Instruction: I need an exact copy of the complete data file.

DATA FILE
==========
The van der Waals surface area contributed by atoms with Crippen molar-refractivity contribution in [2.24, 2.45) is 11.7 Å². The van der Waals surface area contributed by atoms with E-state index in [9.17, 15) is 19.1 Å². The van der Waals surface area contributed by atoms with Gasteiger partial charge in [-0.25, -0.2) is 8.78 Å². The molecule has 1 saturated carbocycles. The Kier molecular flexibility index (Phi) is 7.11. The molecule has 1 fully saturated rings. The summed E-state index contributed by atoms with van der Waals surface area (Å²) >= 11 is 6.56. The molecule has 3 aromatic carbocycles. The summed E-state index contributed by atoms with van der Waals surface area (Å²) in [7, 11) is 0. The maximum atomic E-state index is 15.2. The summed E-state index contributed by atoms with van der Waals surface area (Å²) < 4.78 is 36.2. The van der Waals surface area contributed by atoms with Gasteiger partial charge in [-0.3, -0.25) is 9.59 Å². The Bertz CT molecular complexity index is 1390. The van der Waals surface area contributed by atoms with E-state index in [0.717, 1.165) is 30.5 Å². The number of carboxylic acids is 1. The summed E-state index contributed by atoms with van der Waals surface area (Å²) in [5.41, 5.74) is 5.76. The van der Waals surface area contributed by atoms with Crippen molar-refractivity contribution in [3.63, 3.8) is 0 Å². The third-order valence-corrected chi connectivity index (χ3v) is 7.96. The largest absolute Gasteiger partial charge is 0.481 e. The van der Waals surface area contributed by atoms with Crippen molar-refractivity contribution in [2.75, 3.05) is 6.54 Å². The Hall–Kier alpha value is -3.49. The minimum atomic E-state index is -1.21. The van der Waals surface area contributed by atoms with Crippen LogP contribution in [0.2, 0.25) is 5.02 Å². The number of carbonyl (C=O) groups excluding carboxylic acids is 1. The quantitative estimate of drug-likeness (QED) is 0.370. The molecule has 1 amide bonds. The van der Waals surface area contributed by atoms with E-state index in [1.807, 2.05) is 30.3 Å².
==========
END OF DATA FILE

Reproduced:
The van der Waals surface area contributed by atoms with Crippen molar-refractivity contribution in [2.24, 2.45) is 11.7 Å². The van der Waals surface area contributed by atoms with E-state index in [9.17, 15) is 19.1 Å². The van der Waals surface area contributed by atoms with Gasteiger partial charge in [-0.25, -0.2) is 8.78 Å². The molecule has 1 saturated carbocycles. The Kier molecular flexibility index (Phi) is 7.11. The molecule has 1 fully saturated rings. The summed E-state index contributed by atoms with van der Waals surface area (Å²) >= 11 is 6.56. The molecule has 3 aromatic carbocycles. The summed E-state index contributed by atoms with van der Waals surface area (Å²) in [7, 11) is 0. The maximum atomic E-state index is 15.2. The summed E-state index contributed by atoms with van der Waals surface area (Å²) < 4.78 is 36.2. The van der Waals surface area contributed by atoms with Gasteiger partial charge in [-0.3, -0.25) is 9.59 Å². The Bertz CT molecular complexity index is 1390. The van der Waals surface area contributed by atoms with E-state index in [0.717, 1.165) is 30.5 Å². The number of carboxylic acids is 1. The summed E-state index contributed by atoms with van der Waals surface area (Å²) in [5.41, 5.74) is 5.76. The van der Waals surface area contributed by atoms with Crippen molar-refractivity contribution in [3.63, 3.8) is 0 Å². The third-order valence-corrected chi connectivity index (χ3v) is 7.96. The largest absolute Gasteiger partial charge is 0.481 e. The van der Waals surface area contributed by atoms with Crippen molar-refractivity contribution in [2.75, 3.05) is 6.54 Å². The Hall–Kier alpha value is -3.49. The minimum atomic E-state index is -1.21. The van der Waals surface area contributed by atoms with Crippen LogP contribution in [0.2, 0.25) is 5.02 Å². The number of carbonyl (C=O) groups excluding carboxylic acids is 1. The quantitative estimate of drug-likeness (QED) is 0.370. The molecule has 1 amide bonds. The van der Waals surface area contributed by atoms with E-state index in [1.807, 2.05) is 30.3 Å².